Maaja Stewart discusses poverty in Emma, and how Emma uses her imagination to romanticize it and use it to her benefit. Stewart touches on the point how money was everything during this time—with it one was “everything,” without it one was “nothing.” Especially for women because women typically married only in their own class so there was very little chance to move up in the world. Emma’s rampant imagination leads her to dramatize Jane’s poverty. Stewart argues that Emma uses the gypsy attack and the rescue by Churchill to fit the love story her imagination has cooked up. Stewart is displeased how Austen depicted t...
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...ne (quote him flirting with Emma). While Jane is very serious and quiet while their relationship is a secret, once they are out in the open she becomes (quote). Their values are not the same, but Jane will teach Frank to be a better person. Jane has humility and cares deeply for her friends as she never says a bad word about anyone. Frank is charming and amiable and he values making others happy. Together as a couple they will encourage each other to be better and to grow.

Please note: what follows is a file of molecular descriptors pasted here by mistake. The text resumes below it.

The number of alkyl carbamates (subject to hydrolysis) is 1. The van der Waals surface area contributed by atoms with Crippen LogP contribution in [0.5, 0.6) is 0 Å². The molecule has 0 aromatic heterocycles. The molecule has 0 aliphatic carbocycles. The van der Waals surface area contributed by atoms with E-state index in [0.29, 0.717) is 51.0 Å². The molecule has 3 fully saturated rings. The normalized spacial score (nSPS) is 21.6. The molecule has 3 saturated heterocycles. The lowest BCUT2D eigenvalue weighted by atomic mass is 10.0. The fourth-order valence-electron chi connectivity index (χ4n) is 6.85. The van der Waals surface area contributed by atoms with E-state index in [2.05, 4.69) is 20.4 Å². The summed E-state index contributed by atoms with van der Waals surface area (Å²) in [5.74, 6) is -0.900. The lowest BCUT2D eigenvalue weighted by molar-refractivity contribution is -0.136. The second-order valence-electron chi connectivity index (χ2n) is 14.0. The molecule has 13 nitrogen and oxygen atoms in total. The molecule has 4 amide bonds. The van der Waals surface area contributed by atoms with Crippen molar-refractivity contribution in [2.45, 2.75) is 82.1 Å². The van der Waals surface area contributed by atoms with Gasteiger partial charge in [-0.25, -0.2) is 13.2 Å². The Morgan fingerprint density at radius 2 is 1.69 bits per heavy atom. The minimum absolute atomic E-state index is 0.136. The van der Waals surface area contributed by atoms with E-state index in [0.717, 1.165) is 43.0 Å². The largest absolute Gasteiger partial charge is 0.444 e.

Emma Woodhouse and Mr. Knightly are a successful couple because they are compatible in class, personality, and values. Both Emma and Mr. Knightly are equal in class; they are lifelong friends and stated that they have a (quote sibling) relationship. Emily Auerbach of argues that although they claim to have a fraternal relationship, they actually act as though they have been married a long time.
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